My new mantra of “Those who can’t create, recreate,” has me feeling a bit like Doug Forcett.
In the TV show “The Good Place,” the creator of the afterlife has in his office a framed portrait of a young man named Doug Forcett. The creator reveres Doug because in 1972, after consuming magic mushrooms, Doug came the closest to guessing the point system that determines if people go to the Good Place or the Bad Place. He was 92% correct. In general, do a good thing and you get points added, do a bad thing and you get points taken off. Anyone who dies with a number above a certain threshold goes to the Good Place forever.
But when the creators sneak to Earth to visit Mr. Forcett at his home in Canada, he is a miserable person to be around. All he eats are radishes and lentils. All he drinks is water distilled from his own urine. Walking through his garden, he accidentally steps on a snail, begins bawling, and prepares to bury the snail next to a half a dozen other snails with named grave markers. Then prepares for another trip to donate to a snail charity, on foot of course, saying that the last trip took him six weeks. The visitors are relieved to end their visit. And when they get back to the Good Place and look up Mr. Forcett’s point total, he isn’t even good enough to qualify for the Good Place. Mr. Forcett had been too focused on compensating for his bad actions to accomplish any good.
I only play with my kids, and I even feel a tinge of guilt for that. For not making it seem funner for them to help me stack firewood or teach them to bike and ski on our way to town for groceries or to deliver salmon. For not taking them berry picking and hunting and fishing instead of just walking laps around our neighborhood. There are times when I am a miserable person to be around because of my obsession with meaningful adventure. Mariah tells me so, but I feel it myself, too.
Still, kids seem driven to be useful. I took the kids on a walk to kill some time in town, and my three-year-old son stood in a half-frozen creek for 45 minutes, hitting the water with a stick, saying, “Tractor’s fishin’,” over and over. He often answers to Tractor better than his legal name. He seems to want nothing more than to grow up to be heavy machinery, and to do real work. He’ll even abandon his pile of toy tractors to “help” me cook or do the dishes. Making him feel useful is the surest way to get him to stop screaming and swearing and throwing things. Same goes for me.
Maybe it’s never too early to take the kids fishing. A friend who started commercial fishing at 12 with his dad in Bristol Bay disagrees. It wasn’t much fun when my friend was 12, but his dad is famously impatient. Now my friend says he thinks it would be hard to fish effectively with young kids onboard. That depends on your definition of effective. I won’t teach them catch and release fly fishing, that’s for sure. And not just because I don’t know how, but because it seems pointless and cruel. But if my 1 1/2 and 3 1/2 year-olds can come out on our gillnetter and be halfway comfortable and the 3 1/2 year old can bleed a few fish and learn a knot or two, and I can feel less rushed to get home to them, and Mariah can get her fishing fix without the guilt of leaving the kids behind, then that will be a meaningful adventure. Maybe we’ll go up earlier and I’ll have more time for boat maintenance without weighing it against time away from family. Breakdowns certainly cost us a lot of fish last season, then our exit felt rushed. Maybe we’ll stay later, when the price gets better and there are fewer other boats to compete with. Maybe bringing the kids will even out with staying out of the worst weather and the other safety concerns of having kids on board. Buying a bigger life raft, finding miniature survival suits, the likelihood of tools and parts being dwopped/fwone overboard.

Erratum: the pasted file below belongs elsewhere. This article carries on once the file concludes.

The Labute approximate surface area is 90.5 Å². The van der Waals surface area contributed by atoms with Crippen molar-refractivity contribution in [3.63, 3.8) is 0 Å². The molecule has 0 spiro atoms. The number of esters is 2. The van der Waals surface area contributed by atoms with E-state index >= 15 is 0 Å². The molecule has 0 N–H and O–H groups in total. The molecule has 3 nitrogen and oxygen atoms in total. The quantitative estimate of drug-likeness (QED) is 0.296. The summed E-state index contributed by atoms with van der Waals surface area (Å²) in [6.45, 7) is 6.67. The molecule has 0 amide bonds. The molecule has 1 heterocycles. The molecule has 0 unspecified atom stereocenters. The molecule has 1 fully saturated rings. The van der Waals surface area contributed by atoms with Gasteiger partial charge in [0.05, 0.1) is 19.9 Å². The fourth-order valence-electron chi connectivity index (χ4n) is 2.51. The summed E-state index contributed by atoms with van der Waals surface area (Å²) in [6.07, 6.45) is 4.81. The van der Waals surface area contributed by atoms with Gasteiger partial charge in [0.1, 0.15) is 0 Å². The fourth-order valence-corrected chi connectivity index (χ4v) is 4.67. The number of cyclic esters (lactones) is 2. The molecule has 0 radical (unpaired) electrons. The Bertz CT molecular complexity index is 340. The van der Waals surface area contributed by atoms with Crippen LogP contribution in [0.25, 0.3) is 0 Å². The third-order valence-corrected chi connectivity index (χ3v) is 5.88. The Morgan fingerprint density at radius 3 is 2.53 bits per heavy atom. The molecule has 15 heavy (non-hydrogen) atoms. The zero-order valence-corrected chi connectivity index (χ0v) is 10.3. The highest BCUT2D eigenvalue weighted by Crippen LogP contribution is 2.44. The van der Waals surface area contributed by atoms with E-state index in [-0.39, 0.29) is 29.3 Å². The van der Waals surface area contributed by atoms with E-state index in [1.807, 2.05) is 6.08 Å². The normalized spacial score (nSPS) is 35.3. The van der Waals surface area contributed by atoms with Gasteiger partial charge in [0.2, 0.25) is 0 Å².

This is Mariah’s idea, after all, and she’s already fished a season pregnant. In the Nush’ no less. This will be harder for the rest of the crew, since we won’t be able to keep the kids a secret this time. But Mariah owns half of the boat, and she’s already taken three seasons off. She loves Bristol Bay and being away for so long has drained a part of her. She’s never suggested that I quit fishing, because she knows that if that part of my life drained out of me then there might not be enough left to keep me going. She sees that better than I do, since I’ve considered a job closer to home multiple times in the four years we’ve been married. Every time she reminds me that I love fishing. Every time I’m surprised that I could forget. Every time I’m surprised that I can love Mariah more than I thought possible.
What would Doug Forcett do? He wouldn’t kill a fish to save his own life, but he never found a woman who could stand him and he didn’t have kids. His final tally revealed that he did slightly less than no good at all. Gotta break some eggs to make an omelet, so Doug only ate radishes and lentils, then died alone.
Let’s take the kids fishing.